What exactly does it mean in practice for the troops that more than one-third of defense infrastructure is classified as being in “poor” or altogether “failing” condition?
“At Naval Air Station Oceana, Virginia, the [National] Commission [on Military Aviation Safety] entered a hangar by passing under steel letters that were falling off the wall above the hanger’s doors. Broken doors forced Sailors to use aircraft tugs to pull the massive doors open and closed, one time accidentally hitting an F/A-18 and causing substantial damage.”
It gets worse.
“Commissioners stepped around buckled drain gratings marked in yellow as a warning to keep aircraft away. The fire suppression system was inoperable, and only two of 8 bays had working power for aircraft maintenance.”
Unsurprisingly but quite unfortunately, the commission “found similarly unsatisfactory conditions at numerous installations across the Services.” As a Navy senior executive told the Commission, “I’ve toured two naval aviation depot maintenance facilities; both are maintaining fifth-generation fighters with advance avionics in pre-first generation—I’m talking World War II—aviation maintenance facilities.”
What does it mean for the flight line mechanic to operate in hangars and depots built in the 1940s? Again, the Commission: “Poor facilities and a lack of equipment delay maintenance. When only two of 8 hanger bays can be used to power an aircraft during maintenance, maintainers must spend hours moving aircraft from one bay to the next.” One Marine aircraft wing commander estimated his maintainers put in 1,000 miles of towing per year, “and we tell them not to have a tow accident.”
The GAO has previously found that outdated facilities have “electrical systems built for different weapon systems, historical preservation requirements, and suboptimal layouts. It can be difficult for a depot to maintain complex, modern weapon systems, such as the F/A-18, with facilities that were designed for less complex systems.”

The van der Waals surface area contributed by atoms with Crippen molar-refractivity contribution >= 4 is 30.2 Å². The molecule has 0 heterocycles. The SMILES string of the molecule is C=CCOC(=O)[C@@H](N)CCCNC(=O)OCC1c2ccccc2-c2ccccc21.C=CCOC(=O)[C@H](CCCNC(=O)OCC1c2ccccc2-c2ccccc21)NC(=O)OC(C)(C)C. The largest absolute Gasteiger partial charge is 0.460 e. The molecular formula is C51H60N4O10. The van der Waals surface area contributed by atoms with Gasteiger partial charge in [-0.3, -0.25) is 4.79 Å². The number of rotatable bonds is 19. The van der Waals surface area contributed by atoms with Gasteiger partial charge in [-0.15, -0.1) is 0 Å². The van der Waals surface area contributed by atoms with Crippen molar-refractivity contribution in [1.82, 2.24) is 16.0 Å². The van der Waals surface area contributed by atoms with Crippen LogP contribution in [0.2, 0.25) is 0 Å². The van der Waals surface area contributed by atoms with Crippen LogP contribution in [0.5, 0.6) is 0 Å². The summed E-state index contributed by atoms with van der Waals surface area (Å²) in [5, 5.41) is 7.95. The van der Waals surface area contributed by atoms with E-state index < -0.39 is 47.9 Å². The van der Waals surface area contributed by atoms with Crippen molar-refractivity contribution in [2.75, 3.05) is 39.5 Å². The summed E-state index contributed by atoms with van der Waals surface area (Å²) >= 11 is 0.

That’s why it was particularly egregious when the last administration repeatedly misused defense dollars for immigration purposes—thwarting the will of Congress. Not only was this reprogramming of military construction dollars an abuse of funds, the gambit increases the prospects future presidents will dramatically expand the definition of “national emergency” to justify such action again—except next time it will not be the southern border wall but possibly climate change, gun control, or anything.
The Pentagon bill for postponed facilities maintenance and modernization is already over $100 billion and growing. Military construction is an important, yet easily overlooked, aspect of the defense budget. Ironically, in 2018, the White House budget office lamented that this is a “critical area” that remains underfunded. Ya think?
Congressionally-appropriated money should only be used for authorized activities. Using the military as cover to pilfer funds for a priority that hasn’t been approved in Congress means politicians can’t, or won’t, do the hard work to cut a deal with the other party. This lack of bipartisanship literally seeps into the floors of military depots across the country, and those in uniform have to suffer the consequences.
Military infrastructure has been under strain for two decades as money was repeatedly deferred for the wars. Then later for the border wall. Some buildings and projects are in such shoddy condition that officials have admitted they are not worth salvaging.
Siphoning defense dollars based on an executive action also poses problems for congressional oversight. This sudden reprogramming sets “a dangerous precedent of abuse of laws by the executive branch to circumvent constitutional checks and balances. It also increases the likelihood of more stringent restrictions on an even smaller pot of flexible defense money going forward.”
Fortunately, Congress is pushing to get those needed military construction funds rerouted back to their intended purposes. So far, $922 million has been spent on the border wall. However, as of last month, there were 16 Pentagon projects for which funding has not been restored.
Recklessly reprogramming funds exacerbates uncertainty—an unhelpful addition when dealing with real estate assets, infrastructure and inventory. Sudden diversions of funds away from construction projects has deleterious effects on local economies that are already struggling because of the pandemic. Worse, it hurts those in uniform working twelve-hour days in substandard facilities to keep planes working, pilots flying and missions met. Congress should move swiftly to recover every lost dollar diverted by President Donald Trump from defense for the border as soon as possible.